Another point of concern was that the only way users could contact the festival was through a form tucked into the homepage. Users had to scroll past the header and hero banner to see a form titled “Ask Us Anything.” Our concerned was that it could be missed by users.
We put out two surveys: one for music festival goers (potential users), and one to the EVOS performers and attendees. To better understand what aspects of the site we needed to highlight, we asked our potential users what made them want to attend a festival. We found that the main deciding factors in order or most to least importance are the performers, ticket price, and location.
We interviewed music festival goers to further delve into what features make people want to attend festivals.
Findings In Summary
In addition to the information above, we found that users had the following frustrations with he current website:
- Users felt that the header was too large and took up too much room
- Users did not really know what the festival was about (the website was not conveying the old-time feeling and values that they hoped to)
- The embedded PDF viewer was difficult to use, with one user going as far as saying it, “…was impossible to read on mobile”
- Users wanted a way to listen to the artists they are unfamiliar with to see if they would enjoy the type of music played at the festival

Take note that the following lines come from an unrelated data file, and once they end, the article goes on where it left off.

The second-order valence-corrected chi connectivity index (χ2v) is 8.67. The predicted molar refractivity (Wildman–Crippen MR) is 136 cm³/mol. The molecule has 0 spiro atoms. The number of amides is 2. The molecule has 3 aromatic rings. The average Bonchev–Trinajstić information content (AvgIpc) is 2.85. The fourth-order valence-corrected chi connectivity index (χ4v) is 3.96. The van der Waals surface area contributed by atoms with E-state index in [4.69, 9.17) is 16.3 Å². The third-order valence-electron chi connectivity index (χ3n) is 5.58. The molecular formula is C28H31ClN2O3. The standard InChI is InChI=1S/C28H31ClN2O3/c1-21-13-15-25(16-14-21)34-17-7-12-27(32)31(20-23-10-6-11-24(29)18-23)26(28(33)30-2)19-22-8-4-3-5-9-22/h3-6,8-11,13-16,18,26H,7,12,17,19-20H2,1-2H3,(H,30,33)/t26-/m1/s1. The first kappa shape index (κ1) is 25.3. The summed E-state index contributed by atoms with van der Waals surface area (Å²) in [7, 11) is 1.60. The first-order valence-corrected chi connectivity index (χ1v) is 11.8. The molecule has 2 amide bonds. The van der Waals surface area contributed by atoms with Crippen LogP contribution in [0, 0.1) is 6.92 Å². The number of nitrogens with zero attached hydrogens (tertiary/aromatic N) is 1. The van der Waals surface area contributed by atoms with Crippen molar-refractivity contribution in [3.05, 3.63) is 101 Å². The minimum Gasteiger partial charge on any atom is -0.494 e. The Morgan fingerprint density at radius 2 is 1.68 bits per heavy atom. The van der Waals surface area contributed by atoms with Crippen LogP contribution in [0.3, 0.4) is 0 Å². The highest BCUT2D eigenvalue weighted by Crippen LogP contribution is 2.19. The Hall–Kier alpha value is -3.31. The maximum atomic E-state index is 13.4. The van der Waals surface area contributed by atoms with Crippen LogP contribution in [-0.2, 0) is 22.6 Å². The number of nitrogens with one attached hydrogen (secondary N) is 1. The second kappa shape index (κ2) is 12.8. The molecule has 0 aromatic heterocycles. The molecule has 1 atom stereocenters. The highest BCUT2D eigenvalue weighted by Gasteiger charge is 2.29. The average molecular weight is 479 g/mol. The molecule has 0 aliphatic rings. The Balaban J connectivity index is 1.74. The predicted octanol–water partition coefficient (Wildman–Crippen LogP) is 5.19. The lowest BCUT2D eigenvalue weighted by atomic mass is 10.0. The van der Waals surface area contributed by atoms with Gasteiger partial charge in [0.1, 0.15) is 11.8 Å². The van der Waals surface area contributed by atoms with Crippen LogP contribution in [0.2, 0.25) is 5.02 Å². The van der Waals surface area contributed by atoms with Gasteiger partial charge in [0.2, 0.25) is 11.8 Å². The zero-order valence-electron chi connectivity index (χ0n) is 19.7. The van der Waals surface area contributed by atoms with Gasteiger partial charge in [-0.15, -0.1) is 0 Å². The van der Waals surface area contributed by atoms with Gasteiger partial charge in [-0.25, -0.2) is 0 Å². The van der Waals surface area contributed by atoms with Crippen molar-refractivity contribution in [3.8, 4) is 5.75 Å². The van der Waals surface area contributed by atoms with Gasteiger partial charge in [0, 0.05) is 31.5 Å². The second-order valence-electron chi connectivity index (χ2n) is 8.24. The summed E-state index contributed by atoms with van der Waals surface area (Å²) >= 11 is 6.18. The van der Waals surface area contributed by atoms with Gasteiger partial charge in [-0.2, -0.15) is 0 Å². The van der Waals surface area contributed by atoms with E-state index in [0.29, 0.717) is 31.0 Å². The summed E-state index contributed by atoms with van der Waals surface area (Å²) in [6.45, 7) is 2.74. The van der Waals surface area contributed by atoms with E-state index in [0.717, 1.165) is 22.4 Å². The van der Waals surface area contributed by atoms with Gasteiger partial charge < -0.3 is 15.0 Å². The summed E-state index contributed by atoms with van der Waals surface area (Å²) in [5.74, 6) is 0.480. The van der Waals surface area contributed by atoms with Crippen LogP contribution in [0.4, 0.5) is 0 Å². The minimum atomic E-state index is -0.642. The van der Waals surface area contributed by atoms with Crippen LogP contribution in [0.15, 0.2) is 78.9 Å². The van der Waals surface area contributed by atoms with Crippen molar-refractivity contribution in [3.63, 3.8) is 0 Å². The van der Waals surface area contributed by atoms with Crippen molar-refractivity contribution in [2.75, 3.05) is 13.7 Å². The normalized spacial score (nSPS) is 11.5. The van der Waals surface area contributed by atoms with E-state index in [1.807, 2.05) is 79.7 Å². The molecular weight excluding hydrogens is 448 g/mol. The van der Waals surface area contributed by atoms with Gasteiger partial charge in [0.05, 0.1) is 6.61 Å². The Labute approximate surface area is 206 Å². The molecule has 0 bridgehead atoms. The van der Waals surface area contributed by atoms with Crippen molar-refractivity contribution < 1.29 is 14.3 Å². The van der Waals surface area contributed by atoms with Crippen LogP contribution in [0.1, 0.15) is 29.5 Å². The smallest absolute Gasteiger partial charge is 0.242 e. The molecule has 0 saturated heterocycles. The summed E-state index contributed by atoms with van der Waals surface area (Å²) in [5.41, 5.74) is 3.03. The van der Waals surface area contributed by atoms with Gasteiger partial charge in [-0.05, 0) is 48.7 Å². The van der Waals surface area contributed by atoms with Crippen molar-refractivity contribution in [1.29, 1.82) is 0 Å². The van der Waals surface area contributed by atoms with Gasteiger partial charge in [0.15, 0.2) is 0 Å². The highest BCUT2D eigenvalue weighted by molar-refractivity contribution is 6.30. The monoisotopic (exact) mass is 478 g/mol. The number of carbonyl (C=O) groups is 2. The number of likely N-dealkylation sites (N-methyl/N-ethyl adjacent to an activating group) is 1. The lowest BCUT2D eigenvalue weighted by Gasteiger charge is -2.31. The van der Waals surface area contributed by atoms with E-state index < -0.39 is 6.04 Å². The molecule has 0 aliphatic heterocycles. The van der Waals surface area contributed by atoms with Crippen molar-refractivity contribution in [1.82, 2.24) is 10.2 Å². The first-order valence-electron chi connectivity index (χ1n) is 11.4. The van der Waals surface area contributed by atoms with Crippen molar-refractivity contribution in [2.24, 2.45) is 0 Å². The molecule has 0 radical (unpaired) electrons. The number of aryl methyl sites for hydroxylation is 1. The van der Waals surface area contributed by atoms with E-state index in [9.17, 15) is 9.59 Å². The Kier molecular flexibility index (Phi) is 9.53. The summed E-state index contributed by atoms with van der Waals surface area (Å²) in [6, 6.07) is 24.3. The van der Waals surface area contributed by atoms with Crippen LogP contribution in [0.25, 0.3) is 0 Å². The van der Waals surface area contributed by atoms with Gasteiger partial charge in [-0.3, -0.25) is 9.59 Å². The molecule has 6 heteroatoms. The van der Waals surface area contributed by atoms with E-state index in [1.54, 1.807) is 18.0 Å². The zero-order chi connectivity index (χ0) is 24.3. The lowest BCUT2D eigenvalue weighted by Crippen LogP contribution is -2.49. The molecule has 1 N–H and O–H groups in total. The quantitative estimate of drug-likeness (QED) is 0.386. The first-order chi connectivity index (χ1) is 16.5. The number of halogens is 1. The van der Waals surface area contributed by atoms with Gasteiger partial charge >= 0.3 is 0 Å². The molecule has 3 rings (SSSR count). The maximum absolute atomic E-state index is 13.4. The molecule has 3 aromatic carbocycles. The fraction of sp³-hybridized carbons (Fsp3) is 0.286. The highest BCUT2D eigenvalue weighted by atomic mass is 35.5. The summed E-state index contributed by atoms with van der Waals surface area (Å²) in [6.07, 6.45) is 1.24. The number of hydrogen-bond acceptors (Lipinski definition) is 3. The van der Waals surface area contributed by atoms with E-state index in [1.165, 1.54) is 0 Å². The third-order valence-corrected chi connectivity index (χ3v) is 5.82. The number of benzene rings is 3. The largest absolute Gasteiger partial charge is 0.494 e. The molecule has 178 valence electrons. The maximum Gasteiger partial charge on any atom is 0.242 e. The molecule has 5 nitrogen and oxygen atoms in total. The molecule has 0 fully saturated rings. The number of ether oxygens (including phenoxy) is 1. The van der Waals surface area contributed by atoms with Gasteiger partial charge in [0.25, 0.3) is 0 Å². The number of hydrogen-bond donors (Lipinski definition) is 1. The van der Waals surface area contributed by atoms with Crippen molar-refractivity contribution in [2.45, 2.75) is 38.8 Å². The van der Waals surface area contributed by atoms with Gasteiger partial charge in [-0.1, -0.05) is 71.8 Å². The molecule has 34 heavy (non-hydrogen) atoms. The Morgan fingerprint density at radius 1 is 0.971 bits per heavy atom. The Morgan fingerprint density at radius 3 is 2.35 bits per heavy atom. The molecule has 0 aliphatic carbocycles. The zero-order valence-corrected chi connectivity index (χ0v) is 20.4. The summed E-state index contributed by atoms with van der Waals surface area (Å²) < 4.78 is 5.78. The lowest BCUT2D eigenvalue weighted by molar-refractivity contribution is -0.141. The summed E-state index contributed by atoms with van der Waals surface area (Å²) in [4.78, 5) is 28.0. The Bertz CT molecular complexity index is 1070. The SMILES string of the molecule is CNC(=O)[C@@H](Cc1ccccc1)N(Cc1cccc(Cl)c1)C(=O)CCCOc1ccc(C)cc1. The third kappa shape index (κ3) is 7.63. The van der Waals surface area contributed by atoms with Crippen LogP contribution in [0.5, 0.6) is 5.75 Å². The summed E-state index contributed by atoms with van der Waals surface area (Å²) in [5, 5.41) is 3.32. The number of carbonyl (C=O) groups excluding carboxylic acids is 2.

Using all the data we gathered, we put together an affinity diagram to visualize the needs and frustrations of our users.
User Personas, Scenarios, & Stories
From the Affinity Diagram, we were able to develop two personas for our potential users:
Winston’s User Stories:
- I want to attend an old-time musical social so that the local old-time music scene grows.
- I want to jam with budding musicians so that I can share my experience and expertise.
Georgia’s User Stories:
- I want to connect and jam with other old-time musicians so that I can better my musical skills.
- I want to join a like-minded community so that I can share my passion for old-time music with others.
Below is a customer journey map of current users on the existing website.
We developed a storyboard to illustrate the use of our website. In this storyboard, a young woman is searching for an old time music festival to attend as her friends mostly attend pop music festivals. Upon finding the EVOS website, she learns about the banjo workshops offered during the festival and buys a ticket so she can attend and enjoy playing her banjo with other old-time and folk musicians.
Following the data our research provided us, we listed out the features that we needed to incorporate in our designs.
The last step before we started wire-framing was knowing how each page connected to one another. To see this visually, we created a sitemap.